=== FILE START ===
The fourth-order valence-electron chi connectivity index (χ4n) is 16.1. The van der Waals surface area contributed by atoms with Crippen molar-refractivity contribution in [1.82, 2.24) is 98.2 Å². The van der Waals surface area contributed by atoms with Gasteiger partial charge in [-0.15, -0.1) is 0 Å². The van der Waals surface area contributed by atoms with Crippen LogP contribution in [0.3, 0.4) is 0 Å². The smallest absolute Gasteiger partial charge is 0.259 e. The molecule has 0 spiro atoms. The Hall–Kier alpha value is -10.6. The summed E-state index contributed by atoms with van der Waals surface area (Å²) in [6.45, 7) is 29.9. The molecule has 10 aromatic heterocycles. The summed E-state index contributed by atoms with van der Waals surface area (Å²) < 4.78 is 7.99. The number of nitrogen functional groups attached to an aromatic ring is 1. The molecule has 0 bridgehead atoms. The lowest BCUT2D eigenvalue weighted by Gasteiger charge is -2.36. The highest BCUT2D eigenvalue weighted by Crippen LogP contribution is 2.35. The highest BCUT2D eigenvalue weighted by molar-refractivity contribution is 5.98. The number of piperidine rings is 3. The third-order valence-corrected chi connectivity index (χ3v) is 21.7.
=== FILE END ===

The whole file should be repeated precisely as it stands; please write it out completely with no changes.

The fourth-order valence-electron chi connectivity index (χ4n) is 16.1. The van der Waals surface area contributed by atoms with Crippen molar-refractivity contribution in [1.82, 2.24) is 98.2 Å². The van der Waals surface area contributed by atoms with Gasteiger partial charge in [-0.15, -0.1) is 0 Å². The van der Waals surface area contributed by atoms with Crippen LogP contribution in [0.3, 0.4) is 0 Å². The smallest absolute Gasteiger partial charge is 0.259 e. The molecule has 0 spiro atoms. The Hall–Kier alpha value is -10.6. The summed E-state index contributed by atoms with van der Waals surface area (Å²) in [6.45, 7) is 29.9. The molecule has 10 aromatic heterocycles. The summed E-state index contributed by atoms with van der Waals surface area (Å²) < 4.78 is 7.99. The number of nitrogen functional groups attached to an aromatic ring is 1. The molecule has 0 bridgehead atoms. The lowest BCUT2D eigenvalue weighted by Gasteiger charge is -2.36. The highest BCUT2D eigenvalue weighted by Crippen LogP contribution is 2.35. The highest BCUT2D eigenvalue weighted by molar-refractivity contribution is 5.98. The number of piperidine rings is 3. The third-order valence-corrected chi connectivity index (χ3v) is 21.7.